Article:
Ozuna appeared in court Thursday morning via Zoom.
Sandy Springs police arrested Ozuna in May after he allegedly hit and strangled his wife during an argument.
In July, prosecutors reduced the two felony counts against him to misdemeanor charges.
In court Thursday, prosecutors walked the judge through a long list of conditions. Ozuna's attorneys say it took a lot of work to get to this agreement.
"Your attorney negotiated virtual PTI, is that correct?," the judge asked. "Yes, your honor," Ozuna responded.
Appearing via video, Ozuna told the judge he agreed to the pre-trial intervention negotiated by his attorney and the Fulton County District Attorney's Office.
He is scheduled to be back in court on Jan. 13, 2022.
It is unclear how the agreement will play into Ozuna's standing with the Braves. Major League Baseball’s Department of Investigations had planned to review the matter under the joint domestic violence policy in place between MLB and the players association.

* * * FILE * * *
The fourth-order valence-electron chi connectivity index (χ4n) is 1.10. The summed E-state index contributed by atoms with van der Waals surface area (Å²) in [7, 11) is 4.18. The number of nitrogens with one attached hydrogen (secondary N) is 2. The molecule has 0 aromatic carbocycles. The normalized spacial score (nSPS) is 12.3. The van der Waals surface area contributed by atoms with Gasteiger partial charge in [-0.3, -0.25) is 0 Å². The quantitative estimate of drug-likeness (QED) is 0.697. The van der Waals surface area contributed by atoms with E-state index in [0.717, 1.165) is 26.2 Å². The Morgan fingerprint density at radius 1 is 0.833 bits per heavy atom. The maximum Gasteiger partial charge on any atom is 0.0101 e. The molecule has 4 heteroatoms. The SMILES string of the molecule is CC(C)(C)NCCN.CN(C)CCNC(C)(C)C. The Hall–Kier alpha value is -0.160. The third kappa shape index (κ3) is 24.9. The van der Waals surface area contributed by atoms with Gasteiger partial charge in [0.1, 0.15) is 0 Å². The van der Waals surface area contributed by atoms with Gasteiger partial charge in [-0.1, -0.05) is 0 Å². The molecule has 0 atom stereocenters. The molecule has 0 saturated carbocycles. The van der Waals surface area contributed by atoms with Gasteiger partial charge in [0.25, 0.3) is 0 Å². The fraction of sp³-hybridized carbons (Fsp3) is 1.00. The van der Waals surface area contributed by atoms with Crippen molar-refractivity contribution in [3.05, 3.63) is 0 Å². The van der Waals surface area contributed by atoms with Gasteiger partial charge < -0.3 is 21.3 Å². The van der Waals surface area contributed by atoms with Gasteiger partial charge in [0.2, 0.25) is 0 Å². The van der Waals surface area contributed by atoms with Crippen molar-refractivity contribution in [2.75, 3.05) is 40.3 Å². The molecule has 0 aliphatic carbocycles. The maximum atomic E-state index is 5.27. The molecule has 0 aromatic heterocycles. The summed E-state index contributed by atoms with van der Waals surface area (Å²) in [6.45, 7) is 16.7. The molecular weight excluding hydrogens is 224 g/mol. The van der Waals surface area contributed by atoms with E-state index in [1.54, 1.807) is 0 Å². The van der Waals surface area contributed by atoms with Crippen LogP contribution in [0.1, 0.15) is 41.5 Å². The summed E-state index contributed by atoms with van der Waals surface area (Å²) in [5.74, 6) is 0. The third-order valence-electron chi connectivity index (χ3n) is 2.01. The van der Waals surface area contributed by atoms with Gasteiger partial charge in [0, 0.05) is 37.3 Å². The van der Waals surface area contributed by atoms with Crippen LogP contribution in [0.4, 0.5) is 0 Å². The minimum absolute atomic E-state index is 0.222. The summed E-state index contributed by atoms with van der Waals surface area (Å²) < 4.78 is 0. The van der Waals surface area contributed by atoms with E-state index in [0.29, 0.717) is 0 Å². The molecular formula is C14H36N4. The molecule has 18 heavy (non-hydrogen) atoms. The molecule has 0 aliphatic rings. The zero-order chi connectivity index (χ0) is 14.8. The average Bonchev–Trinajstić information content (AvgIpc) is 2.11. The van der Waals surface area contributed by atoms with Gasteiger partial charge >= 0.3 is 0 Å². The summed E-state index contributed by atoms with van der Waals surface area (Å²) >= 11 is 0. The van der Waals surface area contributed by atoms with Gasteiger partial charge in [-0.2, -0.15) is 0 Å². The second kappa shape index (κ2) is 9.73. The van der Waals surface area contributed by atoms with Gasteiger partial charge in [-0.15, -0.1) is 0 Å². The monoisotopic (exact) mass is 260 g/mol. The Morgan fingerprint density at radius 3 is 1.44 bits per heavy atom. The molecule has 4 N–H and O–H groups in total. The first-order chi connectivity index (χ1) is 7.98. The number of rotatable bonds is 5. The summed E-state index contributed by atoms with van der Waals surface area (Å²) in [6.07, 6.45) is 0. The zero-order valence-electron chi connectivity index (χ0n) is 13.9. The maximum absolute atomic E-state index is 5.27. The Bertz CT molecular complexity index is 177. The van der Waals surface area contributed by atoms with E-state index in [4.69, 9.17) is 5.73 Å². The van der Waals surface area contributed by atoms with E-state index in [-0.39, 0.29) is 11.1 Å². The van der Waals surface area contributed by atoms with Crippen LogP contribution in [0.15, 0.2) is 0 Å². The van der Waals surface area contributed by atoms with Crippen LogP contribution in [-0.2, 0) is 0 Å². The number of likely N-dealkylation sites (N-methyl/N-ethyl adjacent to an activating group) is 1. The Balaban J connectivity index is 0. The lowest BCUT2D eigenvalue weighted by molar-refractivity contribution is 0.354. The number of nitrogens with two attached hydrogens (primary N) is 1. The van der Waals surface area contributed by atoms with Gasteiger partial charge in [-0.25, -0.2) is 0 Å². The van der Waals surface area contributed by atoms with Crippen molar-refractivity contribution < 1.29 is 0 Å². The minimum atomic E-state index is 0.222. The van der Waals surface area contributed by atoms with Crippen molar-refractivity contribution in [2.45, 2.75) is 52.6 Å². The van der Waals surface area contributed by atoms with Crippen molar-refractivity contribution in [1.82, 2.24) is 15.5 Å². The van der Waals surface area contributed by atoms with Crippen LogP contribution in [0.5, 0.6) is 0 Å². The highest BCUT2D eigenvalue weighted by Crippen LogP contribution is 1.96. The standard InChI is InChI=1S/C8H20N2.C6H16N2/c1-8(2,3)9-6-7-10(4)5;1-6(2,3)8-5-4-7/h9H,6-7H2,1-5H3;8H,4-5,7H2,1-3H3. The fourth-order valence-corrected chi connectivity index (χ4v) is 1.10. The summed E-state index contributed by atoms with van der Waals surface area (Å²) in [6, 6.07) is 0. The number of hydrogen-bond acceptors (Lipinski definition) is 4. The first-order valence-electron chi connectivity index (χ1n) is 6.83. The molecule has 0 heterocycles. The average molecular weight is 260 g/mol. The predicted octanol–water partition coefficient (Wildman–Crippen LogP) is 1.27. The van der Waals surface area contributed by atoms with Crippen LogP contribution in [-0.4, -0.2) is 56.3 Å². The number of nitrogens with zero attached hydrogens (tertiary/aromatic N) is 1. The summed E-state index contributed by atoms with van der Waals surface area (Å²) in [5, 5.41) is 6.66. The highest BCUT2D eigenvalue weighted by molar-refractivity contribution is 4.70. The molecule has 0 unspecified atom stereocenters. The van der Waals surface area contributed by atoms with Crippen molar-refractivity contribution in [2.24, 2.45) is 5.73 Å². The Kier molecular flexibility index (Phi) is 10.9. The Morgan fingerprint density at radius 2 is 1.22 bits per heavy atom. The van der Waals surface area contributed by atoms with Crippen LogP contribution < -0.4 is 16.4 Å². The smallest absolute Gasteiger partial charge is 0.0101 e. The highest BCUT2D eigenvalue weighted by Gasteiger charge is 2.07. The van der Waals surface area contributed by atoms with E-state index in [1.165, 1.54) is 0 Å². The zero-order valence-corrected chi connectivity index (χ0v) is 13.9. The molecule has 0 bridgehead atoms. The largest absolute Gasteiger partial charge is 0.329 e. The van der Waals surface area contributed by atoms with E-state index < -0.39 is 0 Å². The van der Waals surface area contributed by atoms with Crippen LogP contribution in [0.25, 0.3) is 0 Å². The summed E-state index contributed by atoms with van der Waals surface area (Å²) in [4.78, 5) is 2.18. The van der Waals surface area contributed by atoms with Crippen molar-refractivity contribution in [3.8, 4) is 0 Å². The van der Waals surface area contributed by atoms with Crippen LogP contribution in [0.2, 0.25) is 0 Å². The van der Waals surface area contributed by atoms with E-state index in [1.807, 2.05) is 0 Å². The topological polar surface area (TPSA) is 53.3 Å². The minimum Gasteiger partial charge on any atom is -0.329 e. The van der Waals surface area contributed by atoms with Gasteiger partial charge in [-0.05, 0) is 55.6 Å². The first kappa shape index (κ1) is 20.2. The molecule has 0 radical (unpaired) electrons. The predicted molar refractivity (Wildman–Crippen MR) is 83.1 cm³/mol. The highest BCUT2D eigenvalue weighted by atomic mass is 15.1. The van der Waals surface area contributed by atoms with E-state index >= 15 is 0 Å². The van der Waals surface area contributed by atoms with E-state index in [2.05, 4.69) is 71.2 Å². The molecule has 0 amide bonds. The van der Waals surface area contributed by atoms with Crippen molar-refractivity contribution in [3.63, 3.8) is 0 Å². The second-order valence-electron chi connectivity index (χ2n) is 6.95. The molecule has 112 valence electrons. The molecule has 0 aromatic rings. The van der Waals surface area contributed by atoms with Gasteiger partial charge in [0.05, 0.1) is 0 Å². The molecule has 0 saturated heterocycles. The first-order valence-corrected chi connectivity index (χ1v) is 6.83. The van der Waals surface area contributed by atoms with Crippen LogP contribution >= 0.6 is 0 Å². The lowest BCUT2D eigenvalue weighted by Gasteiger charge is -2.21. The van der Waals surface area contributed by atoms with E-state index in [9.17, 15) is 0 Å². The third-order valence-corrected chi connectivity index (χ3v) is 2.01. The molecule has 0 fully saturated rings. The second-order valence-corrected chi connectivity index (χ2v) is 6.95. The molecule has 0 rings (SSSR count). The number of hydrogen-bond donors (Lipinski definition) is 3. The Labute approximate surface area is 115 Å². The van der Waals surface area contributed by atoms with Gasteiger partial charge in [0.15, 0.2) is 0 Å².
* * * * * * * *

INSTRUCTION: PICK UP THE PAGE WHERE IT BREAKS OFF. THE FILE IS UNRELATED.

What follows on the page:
"We learned of Marcell Ozuna’s arrest earlier this evening and immediately informed the Commissioner’s Office," the Braves said in a statement at the time of Ozuna's arrest. "The Braves fully support Major League Baseball’s policy on domestic violence which stresses to the fullest that our society cannot and will not tolerate domestic violence in any form. Until the investigation is completed, we will have no further comment and all inquiries into the matter should be referred to the Office of the Commissioner."
Ozuna re-signed with Atlanta in February on a $65 million, four-year deal after a stellar first season with the Braves in 2020.
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